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Ghostbusters III

Ghostbusters: Afterlife

Year Of Release
Jason Reitman
Ivan Reitman
Gil Kenan, Jason Reitman
Based on Ghostbusters by Dan Aykroyd and Harold Ramis
Eric Steelberg
Dana E. Glauberman, Nathan Orloff
Rob Simonsen
Mckenna Grace, Paul Rudd, Carrie Coon, Finn Wolfhard, Logan Kim, Celeste O'Connor, Bokeem Woodbine, Annie Potts
With Bill Murray, Dan Aykroyd, Ernie Hudson
And Harold Ramis

In 2021, a mysterious loner is living on a farm, and has been predicting the end of the world for decades.
After his death, he leaves all of his belongings to his estranged daughter and her children, including the farm itself.
Amongst the property and belongings he left behind, are the bits and pieces of highly specialised scientific equipment, and the remnants of what used to be the Ghostbusters.
Odd movie this one.
It shouldn't work.

After the debacle of 2016 and the backlash Sony received, they returned to the Ghostbusters family, Ivan and Jason.
The backstory here is that Jason had planned but not executed a 3rd script for GB3 years before, but simply sat on the idea without developing it.
2016 happened, and the rest is basically history.

I was wary of the movie though once the cast had been announced.
Grace as Phoebe in the lead... backup from Wolfhard, Logan Kim and O'Connor... made me grind my teeth that they were maybe making some kind of Saturday morning live-action kid-flick.
Gladly though, what we've been treated to is both a kind of fan-service, and a genuine 3rd movie at the same time.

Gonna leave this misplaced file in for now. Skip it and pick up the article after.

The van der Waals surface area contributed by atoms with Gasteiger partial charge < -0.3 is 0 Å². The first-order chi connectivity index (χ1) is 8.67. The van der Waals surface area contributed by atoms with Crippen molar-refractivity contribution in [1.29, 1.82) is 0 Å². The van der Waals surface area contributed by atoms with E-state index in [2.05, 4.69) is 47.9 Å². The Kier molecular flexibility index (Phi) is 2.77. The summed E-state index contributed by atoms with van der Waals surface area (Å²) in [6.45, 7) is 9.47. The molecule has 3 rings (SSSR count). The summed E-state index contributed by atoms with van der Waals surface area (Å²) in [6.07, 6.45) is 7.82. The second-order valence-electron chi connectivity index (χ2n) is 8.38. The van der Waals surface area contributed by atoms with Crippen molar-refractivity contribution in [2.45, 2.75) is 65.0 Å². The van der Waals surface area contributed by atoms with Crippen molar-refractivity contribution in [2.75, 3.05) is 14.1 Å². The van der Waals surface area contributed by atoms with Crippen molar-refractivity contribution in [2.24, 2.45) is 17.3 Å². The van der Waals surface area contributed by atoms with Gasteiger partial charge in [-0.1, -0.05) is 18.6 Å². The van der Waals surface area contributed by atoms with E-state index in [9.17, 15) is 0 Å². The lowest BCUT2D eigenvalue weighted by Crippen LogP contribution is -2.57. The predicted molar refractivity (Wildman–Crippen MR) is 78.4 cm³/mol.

With Jason's writing and direction, and Ivan's guidance, plus the backing of a talented cast, the filmmakers have managed to create something that's fun, spooky in places, nostalgic, and also brings new things to the table.

Now, there's a couple things wrong with the movie.
The first being that fan-service I mentioned.
It doesn't exactly pander to the audience in the same way that maybe Rogue One did, or even Force Awakens and Jurassic World... but it does have all those Easter Eggs laced throughout with pieces of equipment dotted here and there, nods to GB1 with trinkets and props and the occasional line of dialogue.

The movie also, for some weird reason, seems to ignore GB2 when the characters are talking about historical events... and looking online, GB2 is still canon according to the filmmakers... so I'm not sure exactly what happened there. Maybe it was cut for timing or something.

Which brings me to the screenplay and writing, timing etc.
This movie is almost perfect.
It rolls out nicely, and doesn't lose the audience with anything too complicated, and also doesn't lose the audience by being boring or overly zany.

There's a slight wobble in timing near the middle of the movie once Phoebe gets hold of a working proton pack with her pal Podcast (Logan Kim)...
They immediately take it out for a test-run, and immediately come across as ghost... which then immediately leads into the car chase scene and the gunner seat (great nod to the 80s cartoons by the way).

It felt a bit rushed in that 7-or-so minute sequence.
I'd have liked to have seen maybe the characters having to get used to firing the neutrino wand and struggling with things before going on their first hunt.
Still though, the sequence does include them struggling during the actual chase and entrapment of a ghost, but it still felt a little forced.